ACORN ELECTRON – FIVE GAMES FIVE MINUTES #42

ACORN ELECTRON – FIVE GAMES FIVE MINUTES #42


Good morning and welcome to
another episode of… …Five Games Five Minutes,
from acornelectron.co.uk NIGHTMARE MAZE was originally released
by MRM, who promptly shut up shop. It re-emerged on Blue Ribbon’s
budget range a little later. In it, you play Sleepy Joe, who is
trapped in an oblique-projection style maze. To escape, he needs to collect an
ever-increasing number of keys. Randomly milling around the
maze are four monsters, … …which have to be
completely avoided. Whilst avoiding them is
not too difficult in itself, … …they do have a nasty
habit of getting in Joe’s way. The problem is that
time is in short supply. So you end up
having to take risks… …to get all of
the keys you need. When you’ve
got ten of them, … …you also need to find
your way back to the door. Now and then a cup of black
coffee appears and, if it does, … …you should make a beeline for it. Once drank, it removes all
monsters for about fifteen seconds. Usually enough time to run
around and collect four keys… …that might otherwise take
you much, much longer. This game is an original idea… …and it’s also not very demanding. Although being picked off just
a few steps from the final doorway… …may lead to
anguished screaming. Oooh, PERCY PENGUIN next, eh? There won’t be many Acorn
Electron users who didn’t… …come across this one! Superior just kept on releasing,
licensing, and re-releasing it. How to play is simple. You run around an overhead maze… …trying to position yourself next
to one of the large ice cubes… …that make up its walls. Also in the maze are
a number of snow-bees… …which will come steaming towards
you, destroying any cubes in their way. As soon as you see
an opening, leap upon it… …and hurl a cube
in their direction. That’s essentially
the whole game, … …which is quite shoddily put
together for a Superior release. Staying positive, it’s
done in hi-res Mode… …which means that you get
a much larger playing area… …than the other
games of this genre. Plus, it’s fairly playable, even
if you need the reactions… …of a superhero to get very far. What can’t be excused though,
is the lack of a high score table, … …lack of joystick option… …and the dull monochrome page
of instructions that start the game. Probably just a little bit
better than average overall. PIPE LOONACY was originally
published in The Micro User magazine. But, as it’s written by the
irrepressible Mike Williams, … …I’m sure it was originally destined
by Blue Ribbon’s budget range. It’s certainly a
superior type-in game. A blatant rip-off of PIPEMANIA,
you must lay pieces of pipe… …in an arrangement, so that
liquid runs from the start… …through a minimum
number of sections. A timer counts down to give you
some time to engage your brain… …before the heat is on. On later levels, one-way sections and
slow pipe sections are also introduced. It’s all very colourful and addictive. However, when compared
with the original, … …there’s something amiss about
the pipe pieces on offer here. You can get stuck
needing a pipe section… …which just absolutely
refuses to appear! Here, looking for one piece… …I lay over twenty separate
pieces – and still don’t find it! For this reason, and the lack of
passwords, a two-player option… …or bonus sections, it compares
badly with the original. ALPHATRON is a peculiar
game, in which you must… …stop a never-ending supply of missiles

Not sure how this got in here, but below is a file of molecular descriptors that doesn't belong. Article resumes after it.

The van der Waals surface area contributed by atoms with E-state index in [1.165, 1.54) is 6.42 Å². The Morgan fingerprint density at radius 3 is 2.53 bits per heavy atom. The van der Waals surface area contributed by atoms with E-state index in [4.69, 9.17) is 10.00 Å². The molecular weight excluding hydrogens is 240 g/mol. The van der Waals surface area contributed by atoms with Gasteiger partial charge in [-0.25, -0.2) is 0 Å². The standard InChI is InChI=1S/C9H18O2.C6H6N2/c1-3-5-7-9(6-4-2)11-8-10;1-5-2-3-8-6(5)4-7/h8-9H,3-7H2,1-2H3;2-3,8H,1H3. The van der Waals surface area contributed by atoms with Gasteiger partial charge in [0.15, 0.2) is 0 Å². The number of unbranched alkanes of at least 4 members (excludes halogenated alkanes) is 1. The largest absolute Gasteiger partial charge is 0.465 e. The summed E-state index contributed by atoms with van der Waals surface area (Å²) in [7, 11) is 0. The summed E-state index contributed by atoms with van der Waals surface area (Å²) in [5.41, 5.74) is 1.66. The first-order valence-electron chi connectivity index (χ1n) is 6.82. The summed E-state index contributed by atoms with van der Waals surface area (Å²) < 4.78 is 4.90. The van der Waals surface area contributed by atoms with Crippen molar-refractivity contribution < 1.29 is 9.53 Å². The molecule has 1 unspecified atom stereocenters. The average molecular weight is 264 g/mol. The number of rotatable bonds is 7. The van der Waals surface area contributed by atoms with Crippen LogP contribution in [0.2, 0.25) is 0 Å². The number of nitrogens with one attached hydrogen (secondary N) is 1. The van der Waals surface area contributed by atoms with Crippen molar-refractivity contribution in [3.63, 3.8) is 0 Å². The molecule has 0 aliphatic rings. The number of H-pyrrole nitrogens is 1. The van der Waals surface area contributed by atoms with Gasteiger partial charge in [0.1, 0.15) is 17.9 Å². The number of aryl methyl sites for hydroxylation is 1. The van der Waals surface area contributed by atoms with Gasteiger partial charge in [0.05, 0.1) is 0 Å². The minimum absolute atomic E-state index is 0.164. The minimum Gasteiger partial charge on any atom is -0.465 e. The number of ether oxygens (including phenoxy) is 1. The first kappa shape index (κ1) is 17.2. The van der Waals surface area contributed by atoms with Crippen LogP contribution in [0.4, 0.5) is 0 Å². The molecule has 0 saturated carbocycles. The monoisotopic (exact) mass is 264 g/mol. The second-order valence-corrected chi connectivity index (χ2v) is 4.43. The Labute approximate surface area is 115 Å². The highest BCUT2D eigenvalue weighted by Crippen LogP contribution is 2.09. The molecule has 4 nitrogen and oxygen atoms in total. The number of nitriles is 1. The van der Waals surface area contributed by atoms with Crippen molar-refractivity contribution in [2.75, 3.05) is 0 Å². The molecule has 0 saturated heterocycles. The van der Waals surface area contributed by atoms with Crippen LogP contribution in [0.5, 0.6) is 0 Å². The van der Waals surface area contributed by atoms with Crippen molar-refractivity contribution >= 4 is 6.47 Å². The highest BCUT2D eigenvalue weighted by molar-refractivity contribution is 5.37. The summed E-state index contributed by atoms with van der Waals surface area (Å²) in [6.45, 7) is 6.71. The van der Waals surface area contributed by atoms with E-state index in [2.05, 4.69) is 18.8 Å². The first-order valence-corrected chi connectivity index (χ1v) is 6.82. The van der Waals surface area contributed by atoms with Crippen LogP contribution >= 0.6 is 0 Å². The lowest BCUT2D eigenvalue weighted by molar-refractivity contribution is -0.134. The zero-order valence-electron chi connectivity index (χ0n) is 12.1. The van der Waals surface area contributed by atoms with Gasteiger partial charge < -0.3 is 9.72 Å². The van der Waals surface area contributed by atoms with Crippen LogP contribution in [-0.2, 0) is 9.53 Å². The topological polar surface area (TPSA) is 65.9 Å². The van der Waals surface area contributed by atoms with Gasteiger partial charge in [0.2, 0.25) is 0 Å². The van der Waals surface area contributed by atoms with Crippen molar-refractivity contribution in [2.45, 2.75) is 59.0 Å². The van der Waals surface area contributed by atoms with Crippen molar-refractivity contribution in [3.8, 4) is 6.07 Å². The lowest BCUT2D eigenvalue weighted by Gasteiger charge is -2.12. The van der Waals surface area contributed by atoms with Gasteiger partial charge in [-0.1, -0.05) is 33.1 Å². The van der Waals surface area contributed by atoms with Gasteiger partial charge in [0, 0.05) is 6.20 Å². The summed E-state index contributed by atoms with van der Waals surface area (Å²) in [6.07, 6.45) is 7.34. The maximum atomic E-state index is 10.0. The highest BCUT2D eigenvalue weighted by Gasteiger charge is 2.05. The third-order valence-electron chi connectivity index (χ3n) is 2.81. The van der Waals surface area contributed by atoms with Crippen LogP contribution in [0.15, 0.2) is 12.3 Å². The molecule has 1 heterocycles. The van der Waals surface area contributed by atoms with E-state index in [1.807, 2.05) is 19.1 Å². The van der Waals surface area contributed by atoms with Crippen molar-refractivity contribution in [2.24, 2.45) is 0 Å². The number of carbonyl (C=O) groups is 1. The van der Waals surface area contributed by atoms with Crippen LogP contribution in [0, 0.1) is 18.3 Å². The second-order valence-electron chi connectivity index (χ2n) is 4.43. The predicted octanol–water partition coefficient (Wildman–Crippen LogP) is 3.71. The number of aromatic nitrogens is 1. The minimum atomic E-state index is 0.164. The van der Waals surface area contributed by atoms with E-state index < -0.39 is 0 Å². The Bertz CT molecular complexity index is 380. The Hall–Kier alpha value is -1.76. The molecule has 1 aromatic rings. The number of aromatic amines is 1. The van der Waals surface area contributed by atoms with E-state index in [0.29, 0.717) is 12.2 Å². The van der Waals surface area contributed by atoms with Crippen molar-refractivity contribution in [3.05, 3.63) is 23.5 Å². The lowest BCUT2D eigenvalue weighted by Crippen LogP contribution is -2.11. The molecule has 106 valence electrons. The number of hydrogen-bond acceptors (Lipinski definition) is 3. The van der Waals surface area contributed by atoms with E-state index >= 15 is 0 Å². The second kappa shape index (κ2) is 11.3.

from striking a nuclear power plant. You control a spaceship,
with a limited supply of fuel. You must wait for
a missile to appear, … …blast off, thrust after it, catch up
with it and then shoot it out of the sky. There are four screens dividing your
start position from the nuclear plant… …and you can tell where you are, and
where the current missile is, … …by glancing at the small radar in the
bottom left-hand corner of the screen. Catching up with the
missile is usually possible. But, as you will start to fall out of
the sky if you release the thrust key, … …shooting it is more tricky. You also need to be
wary of your remaining fuel… …because you can only recharge
your spaceship on the very first screen. The landing pad also requires pixel-
perfect accuracy as you touch down upon it. To be sure, ALPHATRON is
a bit of a different idea. But a few missiles shot down,
and you’ll quickly gather… …that there’s nothing
much to see here. Despite almost palpable disapproval
from the Acorn gaming press by this point, … …Alternative Software wasn’t ready
to spare us from the TRIPLE DECKER series. In number 9, we get BREAK FREE,
MISSILE JAMMER and CODEBREAKER. BREAK FREE
gets the buzzer… [Buzzer noise] …for perhaps being the
worst bat and ball game ever. Your ball, which should of
course ricochet off tiles, does not. It sort of – sometimes – bounces
around obliterating them, … …and sometimes simply
falls out of the air. And what is THIS for
nonsense collision detection. For an Early 1990s commercial release,
MISSILE JAMMER is also laughable. Move left and right and, ahem,
‘jam’ the missiles if you can. You won’t be able to for long,
though, because the game… … chucks impossible-to-
catch missiles at you! Almost as soon as
it starts in fact! CODE BREAKER
rounds this off with… …the opportunity to guess
a combination of colours. Words fail me, man. Subtitles by
Subtitle Workshop

3 thoughts on “ACORN ELECTRON – FIVE GAMES FIVE MINUTES #42

  1. @UKRetroGames I just randomly choose them from the web site. The ones that are more 'photogenic' tend to jump out at me whereas text adventures seem less attractive because you really need to make the narrative entertaining to compensate for somewhat boring screens full of text.

  2. missile jammer????? early 90's???? just fucking wow!!!!!!! i had a megadrive by then!for sheer comparability(think thats a word)this is challenging for the worst game ever title!!!! *would rather toss a coin*

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